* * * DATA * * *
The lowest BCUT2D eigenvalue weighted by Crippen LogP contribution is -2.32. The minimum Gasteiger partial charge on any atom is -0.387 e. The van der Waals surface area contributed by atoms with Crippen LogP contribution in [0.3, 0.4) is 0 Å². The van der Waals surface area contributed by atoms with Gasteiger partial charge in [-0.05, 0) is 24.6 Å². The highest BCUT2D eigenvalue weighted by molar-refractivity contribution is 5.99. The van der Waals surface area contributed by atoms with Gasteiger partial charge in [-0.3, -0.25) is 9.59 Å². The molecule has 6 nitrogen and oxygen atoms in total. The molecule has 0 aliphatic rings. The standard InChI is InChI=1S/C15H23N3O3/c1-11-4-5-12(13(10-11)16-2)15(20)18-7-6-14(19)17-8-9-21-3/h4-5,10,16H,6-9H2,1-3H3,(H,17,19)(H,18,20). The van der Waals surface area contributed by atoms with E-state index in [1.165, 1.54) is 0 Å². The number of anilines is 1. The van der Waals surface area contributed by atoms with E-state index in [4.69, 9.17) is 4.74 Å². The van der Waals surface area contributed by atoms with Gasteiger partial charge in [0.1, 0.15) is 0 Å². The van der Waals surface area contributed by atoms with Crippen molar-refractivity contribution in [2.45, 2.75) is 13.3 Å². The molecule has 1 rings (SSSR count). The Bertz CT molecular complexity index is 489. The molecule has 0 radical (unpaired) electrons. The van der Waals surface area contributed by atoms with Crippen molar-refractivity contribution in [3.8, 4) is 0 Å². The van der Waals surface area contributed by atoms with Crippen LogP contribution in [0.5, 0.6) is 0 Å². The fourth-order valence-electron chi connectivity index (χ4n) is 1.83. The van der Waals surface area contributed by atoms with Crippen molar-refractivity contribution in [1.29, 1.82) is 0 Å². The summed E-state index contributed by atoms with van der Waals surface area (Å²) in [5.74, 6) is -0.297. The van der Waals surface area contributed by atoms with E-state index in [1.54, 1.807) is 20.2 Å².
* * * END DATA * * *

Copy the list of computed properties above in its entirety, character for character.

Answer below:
The lowest BCUT2D eigenvalue weighted by Crippen LogP contribution is -2.32. The minimum Gasteiger partial charge on any atom is -0.387 e. The van der Waals surface area contributed by atoms with Crippen LogP contribution in [0.3, 0.4) is 0 Å². The van der Waals surface area contributed by atoms with Gasteiger partial charge in [-0.05, 0) is 24.6 Å². The highest BCUT2D eigenvalue weighted by molar-refractivity contribution is 5.99. The van der Waals surface area contributed by atoms with Gasteiger partial charge in [-0.3, -0.25) is 9.59 Å². The molecule has 6 nitrogen and oxygen atoms in total. The molecule has 0 aliphatic rings. The standard InChI is InChI=1S/C15H23N3O3/c1-11-4-5-12(13(10-11)16-2)15(20)18-7-6-14(19)17-8-9-21-3/h4-5,10,16H,6-9H2,1-3H3,(H,17,19)(H,18,20). The van der Waals surface area contributed by atoms with E-state index in [1.165, 1.54) is 0 Å². The number of anilines is 1. The van der Waals surface area contributed by atoms with E-state index in [4.69, 9.17) is 4.74 Å². The van der Waals surface area contributed by atoms with Gasteiger partial charge in [0.1, 0.15) is 0 Å². The van der Waals surface area contributed by atoms with Crippen molar-refractivity contribution in [2.45, 2.75) is 13.3 Å². The molecule has 1 rings (SSSR count). The Bertz CT molecular complexity index is 489. The molecule has 0 radical (unpaired) electrons. The van der Waals surface area contributed by atoms with Crippen molar-refractivity contribution in [3.8, 4) is 0 Å². The van der Waals surface area contributed by atoms with Crippen LogP contribution in [0.5, 0.6) is 0 Å². The fourth-order valence-electron chi connectivity index (χ4n) is 1.83. The van der Waals surface area contributed by atoms with Crippen molar-refractivity contribution in [1.29, 1.82) is 0 Å². The summed E-state index contributed by atoms with van der Waals surface area (Å²) in [5.74, 6) is -0.297. The van der Waals surface area contributed by atoms with E-state index in [1.54, 1.807) is 20.2 Å².